Board members unanimously voted to recess, most likely until sometime next week, leaving the door ajar to revisiting, in part, the rejected absentee ballot issue.
They discussed the possibility of encouraging local election officials to sort their piles of rejected absentee ballots into five categories: Four of the piles would contain ballots that appear to have been rejected for reasons cited in state statute, while the fifth would contain ballots that don’t indicate a legal reason for rejection.
But the board members balked at whether they have the authority to direct local election officials to count any votes identified in such a sort — and left open the question of whether the so-called “fifth pile” of votes would eventually be presented to them. They deferred to the Attorney General’s office for an opinion, which they expect to receive next week.
Board member Eric Magnuson expressed skepticism that any of this is the board’s job. “I don’t believe we have the authority to tell the election judges” what to do with rejected absenee ballots, he said. “We’re in the process of making a record for the next step.”
But board member Kathleen Gearin made it clear she is leaning toward taking up the “fifth pile” ballots. “They should be opened and counted,” she said.
Board members unanimously voted to reject the Franken campaign’s request that they include the rejected absentee ballots in the recount. During the discussion, they stressed the fact that they weren’t rejecting the merits of the arguments made by Franken’s attorneys.They also made it clear they’re fully expecting this issue to be litigated separtely from the recount procedure.
Board members are taking up the day’s main event: the approximately 12,000 absentee ballots that were rejected statewide, out of a record 288,000 absentees cast nationwide. Secretary of State Mark Ritchie called it “a significant number.”
Supreme Court Justice G. Barry Anderson moved that board members reject the Franken campaign’s request that the board itself sort through the rejected ballots (“a purely procedural issue,” not a signal to the campaign that he rejects its argument, Anderson said).
During the discussion, Ramsey County District Judge Kathleen Gearin said both campaigns “have made arguments that are reasonable…The question is whether improperly rejected absentee ballots should be counted. It would be absurd to argue against that.”
She added: “Small numbers [or ballots] are becoming more and more important as the days go by.”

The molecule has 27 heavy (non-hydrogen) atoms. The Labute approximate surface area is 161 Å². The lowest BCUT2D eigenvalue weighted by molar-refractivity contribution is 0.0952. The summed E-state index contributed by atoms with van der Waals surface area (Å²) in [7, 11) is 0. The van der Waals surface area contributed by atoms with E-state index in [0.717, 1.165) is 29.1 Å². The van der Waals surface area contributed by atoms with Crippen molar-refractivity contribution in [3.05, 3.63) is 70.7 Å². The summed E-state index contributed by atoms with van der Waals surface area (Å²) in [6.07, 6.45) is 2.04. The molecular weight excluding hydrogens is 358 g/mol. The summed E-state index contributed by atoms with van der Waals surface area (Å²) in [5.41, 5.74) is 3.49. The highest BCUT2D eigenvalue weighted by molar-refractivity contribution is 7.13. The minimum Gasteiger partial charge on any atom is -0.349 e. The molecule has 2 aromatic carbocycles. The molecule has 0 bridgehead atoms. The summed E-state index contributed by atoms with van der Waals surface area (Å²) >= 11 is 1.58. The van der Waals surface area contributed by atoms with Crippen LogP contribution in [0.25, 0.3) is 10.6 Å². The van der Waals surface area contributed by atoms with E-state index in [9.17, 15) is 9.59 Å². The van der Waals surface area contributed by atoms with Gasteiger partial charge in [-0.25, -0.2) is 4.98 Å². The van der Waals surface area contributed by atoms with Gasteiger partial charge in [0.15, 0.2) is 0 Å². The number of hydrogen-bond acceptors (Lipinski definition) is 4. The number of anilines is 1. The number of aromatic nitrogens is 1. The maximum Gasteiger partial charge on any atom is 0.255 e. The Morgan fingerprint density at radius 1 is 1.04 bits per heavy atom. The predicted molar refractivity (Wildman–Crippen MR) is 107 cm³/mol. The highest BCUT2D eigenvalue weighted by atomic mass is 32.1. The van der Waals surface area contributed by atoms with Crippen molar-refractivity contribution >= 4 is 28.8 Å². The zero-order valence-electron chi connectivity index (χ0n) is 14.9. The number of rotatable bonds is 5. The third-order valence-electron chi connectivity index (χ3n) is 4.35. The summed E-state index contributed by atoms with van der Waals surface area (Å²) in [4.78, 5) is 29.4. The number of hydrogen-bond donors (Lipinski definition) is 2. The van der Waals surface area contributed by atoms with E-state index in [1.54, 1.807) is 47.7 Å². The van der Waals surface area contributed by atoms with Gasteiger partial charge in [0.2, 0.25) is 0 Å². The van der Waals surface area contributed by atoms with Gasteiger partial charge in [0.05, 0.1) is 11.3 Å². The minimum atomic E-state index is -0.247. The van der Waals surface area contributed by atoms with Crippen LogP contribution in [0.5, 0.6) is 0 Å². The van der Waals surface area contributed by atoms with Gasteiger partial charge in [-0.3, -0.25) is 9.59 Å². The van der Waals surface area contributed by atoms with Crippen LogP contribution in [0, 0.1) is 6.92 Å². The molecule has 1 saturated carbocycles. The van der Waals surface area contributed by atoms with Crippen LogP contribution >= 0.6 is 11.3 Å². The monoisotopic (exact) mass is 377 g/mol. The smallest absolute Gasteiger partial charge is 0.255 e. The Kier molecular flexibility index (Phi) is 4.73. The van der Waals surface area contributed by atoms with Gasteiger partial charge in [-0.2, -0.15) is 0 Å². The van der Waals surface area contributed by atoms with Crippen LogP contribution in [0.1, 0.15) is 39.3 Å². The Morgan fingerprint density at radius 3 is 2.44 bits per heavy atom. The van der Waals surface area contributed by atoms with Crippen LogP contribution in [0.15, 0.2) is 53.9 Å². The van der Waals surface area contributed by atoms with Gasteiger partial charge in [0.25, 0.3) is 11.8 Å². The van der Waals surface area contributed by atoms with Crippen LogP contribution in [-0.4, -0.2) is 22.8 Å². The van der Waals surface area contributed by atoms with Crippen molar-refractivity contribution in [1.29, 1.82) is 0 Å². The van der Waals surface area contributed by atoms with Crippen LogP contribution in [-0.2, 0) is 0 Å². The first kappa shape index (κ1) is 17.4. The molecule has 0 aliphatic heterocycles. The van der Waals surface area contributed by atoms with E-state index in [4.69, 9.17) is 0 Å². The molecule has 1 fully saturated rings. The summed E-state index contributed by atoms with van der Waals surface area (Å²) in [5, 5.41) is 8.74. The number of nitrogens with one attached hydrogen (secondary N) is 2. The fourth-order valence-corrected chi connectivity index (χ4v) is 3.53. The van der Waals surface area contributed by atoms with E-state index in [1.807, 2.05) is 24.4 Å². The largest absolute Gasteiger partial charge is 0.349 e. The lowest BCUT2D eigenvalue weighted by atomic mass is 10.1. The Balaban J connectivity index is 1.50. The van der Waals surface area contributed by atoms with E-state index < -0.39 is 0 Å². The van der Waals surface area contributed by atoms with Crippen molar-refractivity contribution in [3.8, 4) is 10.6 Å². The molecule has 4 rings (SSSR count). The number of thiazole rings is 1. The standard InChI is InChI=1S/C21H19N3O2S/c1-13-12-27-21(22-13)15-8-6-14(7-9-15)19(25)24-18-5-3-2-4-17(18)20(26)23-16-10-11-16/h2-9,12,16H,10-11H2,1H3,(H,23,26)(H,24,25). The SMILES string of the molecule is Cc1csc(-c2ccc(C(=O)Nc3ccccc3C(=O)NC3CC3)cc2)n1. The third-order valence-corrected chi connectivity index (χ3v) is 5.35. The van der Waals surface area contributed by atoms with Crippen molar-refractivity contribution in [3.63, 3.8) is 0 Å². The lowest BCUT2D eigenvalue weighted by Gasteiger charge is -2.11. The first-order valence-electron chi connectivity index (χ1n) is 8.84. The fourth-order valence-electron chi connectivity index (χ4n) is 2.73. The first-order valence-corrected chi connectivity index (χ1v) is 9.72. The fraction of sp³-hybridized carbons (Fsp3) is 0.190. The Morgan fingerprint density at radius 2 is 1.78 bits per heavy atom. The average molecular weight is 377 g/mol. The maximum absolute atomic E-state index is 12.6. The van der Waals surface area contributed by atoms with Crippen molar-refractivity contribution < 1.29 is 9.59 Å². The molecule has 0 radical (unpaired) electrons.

The discussion continues.
Immediately off the bat, board members took up the growing mountain of challenged ballots that will face them next month and made it clear that they want both the Coleman and Franken campaigns to whittle that down as much as possible.
Secretary of State Mark Ritchie said he had been told by lawyers for both campaigns that they are willing to sit down together and reduce the number of challenges and he and other board members strongly suggested that it happen before they take up the challenges next month. “It would be a very great benefit to the State Canvassing Board,” Ritchie said.
Added Supreme Court Chief Justice Eric Magnuson: “We want to decide all legitimate challenges. We don’t want to spend time we don’t have looking at ballots we don’t have to look at.”
Board members stopped short, though, of passing a formal motion to that effect.
Meanwhile, the Coleman campaign overnight called for a truce on issuing challenges:
“It has become apparent that both campaigns are engaged in a mounting game of ballot challenging that serves no useful purpose. This is not the way the recount process was intended to work, and we are trying the patience and goodwill of election officials and volunteers throughout the state. While the Franken Campaign began this morning challenging 25 ballots in one Sherburne County precinct, the vast majority without merit, it’s obvious that our campaign volunteers felt the need to match these growing and unnecessary challenges throughout the day. This is an artificial game which has virtually no bearing on the outcome of this recount as we know that the vast majority of these challenges will be rejected before we even get to the Canvassing Board on December 16th. With that in mind, in the spirit of the Holidays, and to give respect to this process that it deserves, we ask you to join us tomorrow morning in standing down in the game of ballot challenge one upsmanship.”
During the canvassing board’s discussion of the challenges, a Sherburne County election official pointed to what she described as an unusually large number of challenges: 801 out of about 30,000 counted so far.